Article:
Thanksgiving is my favorite holiday. For several years running I’ve been one of many people fortunate to be invited to celebrate in the barn at Bee Heaven Farm. It’s an extra special dinner because almost everything is local or organic, and many people at table are farmers who grew some of the food. Thanks to them, we had an amazing feast.
This Thanksgiving, 25 people attended. They filled a long table set up by Tim, this season’s intern, which was decorated with centerpieces designed by apprentice Marsha and Rachel, farmer Margie Pikarsky’s daughter.
An enormous amount of food was prepared by Margie in the farm house kitchen. The tradition is to load all the dishes into the back of the farm’s golf cart and bring them to the barn. (It’s a lot easier and faster than carrying it all by hand.)
And 25 people made a lot of food disappear. We devoured three turkeys — two organic and one conventional. Two of those were smoked by Robert Barnum over Australian pine wood (and if you throw enough money at him, he’ll smoke something for you too). One organic turkey was split in half and oven roasted by Margie Pikasky. I’ve never seen a bird cooked that way, but it was quite good, flavored with Tuscan seasoning. We also had a Smithfield ham with a honey mustard glaze.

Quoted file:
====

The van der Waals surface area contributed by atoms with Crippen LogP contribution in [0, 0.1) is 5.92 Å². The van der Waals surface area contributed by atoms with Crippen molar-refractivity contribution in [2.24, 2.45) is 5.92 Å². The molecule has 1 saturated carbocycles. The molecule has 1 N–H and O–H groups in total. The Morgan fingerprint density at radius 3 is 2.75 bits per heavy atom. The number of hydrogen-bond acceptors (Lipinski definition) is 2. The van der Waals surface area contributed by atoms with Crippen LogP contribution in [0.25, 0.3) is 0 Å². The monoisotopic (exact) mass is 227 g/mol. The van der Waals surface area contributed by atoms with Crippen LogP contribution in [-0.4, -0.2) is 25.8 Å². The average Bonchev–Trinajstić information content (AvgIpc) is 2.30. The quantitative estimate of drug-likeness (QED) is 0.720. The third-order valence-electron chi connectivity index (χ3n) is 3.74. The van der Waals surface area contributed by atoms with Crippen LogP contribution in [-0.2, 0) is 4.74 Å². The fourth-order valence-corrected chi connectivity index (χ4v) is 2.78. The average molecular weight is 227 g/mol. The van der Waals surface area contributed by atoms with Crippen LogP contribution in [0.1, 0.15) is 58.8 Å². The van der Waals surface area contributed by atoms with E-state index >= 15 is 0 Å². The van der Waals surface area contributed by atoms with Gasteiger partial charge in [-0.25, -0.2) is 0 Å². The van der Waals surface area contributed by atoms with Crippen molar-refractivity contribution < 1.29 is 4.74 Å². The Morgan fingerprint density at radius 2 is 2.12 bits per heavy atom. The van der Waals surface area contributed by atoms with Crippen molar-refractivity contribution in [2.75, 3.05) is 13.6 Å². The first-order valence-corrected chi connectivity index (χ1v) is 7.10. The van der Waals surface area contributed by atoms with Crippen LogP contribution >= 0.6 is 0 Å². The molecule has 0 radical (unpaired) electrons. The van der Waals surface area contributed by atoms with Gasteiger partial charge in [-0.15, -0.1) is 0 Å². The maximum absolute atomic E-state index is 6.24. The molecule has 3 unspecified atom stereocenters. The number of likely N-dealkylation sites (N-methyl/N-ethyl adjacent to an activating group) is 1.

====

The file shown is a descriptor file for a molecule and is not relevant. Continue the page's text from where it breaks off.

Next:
A beautiful salad garnished with edible flowers (wild petunia and clitoria — no I’m not making up that name, go look it up) was artfully arranged by Rachel. Yes, the flowers are edible!
Other sides included: local green beans (grown by Dan Howard of Homestead Organic Farms) and local pearl onions (grown by Margie) in a balsamic-wine reduction sauce; sweet potatoes roasted and mashed with coconut milk; savory cookies, and beet and yogurt cheese tarts baked by Sadie; two kinds of cranberries; Hani Khouri’s fiery harissa, and a lively caponata made by lychee grower Steven Green.
Also on the table were: local bok choy, baba ghanoush, mustard greens; and carrot soup made by farm apprentice Marsha. Sadie also made stuffing with her mom Karen who came down from Pittsburgh. Last season’s farm intern Weber stopped by early to chop and stir the super-local guacamole made with Murray Bass’s avocados.
For dessert, farmer Nick’s father Mickey, a retired pastry chef, made several pies — key lime, an amazing sour orange, and the traditional pumpkin, all topped with smooth and rich homemade whipped cream. We also drank about 8 or 10 bottles of wine. After all that food and drink, it was all one could do to waddle to bed and sleep for a long time.
Thanksgiving Day has passed, and I hope it’s a happy memory for you too. Other holiday feasts are coming up. Don’t forget to stop by your grower-supported farmers market to pick up your holiday goodies, and don’t forget to say thanks to your local farmers for all their hard work growing healthy and nourishing food. Without them, you won’t be eating. Anything. Any day. As Margie put it, no farms, no food.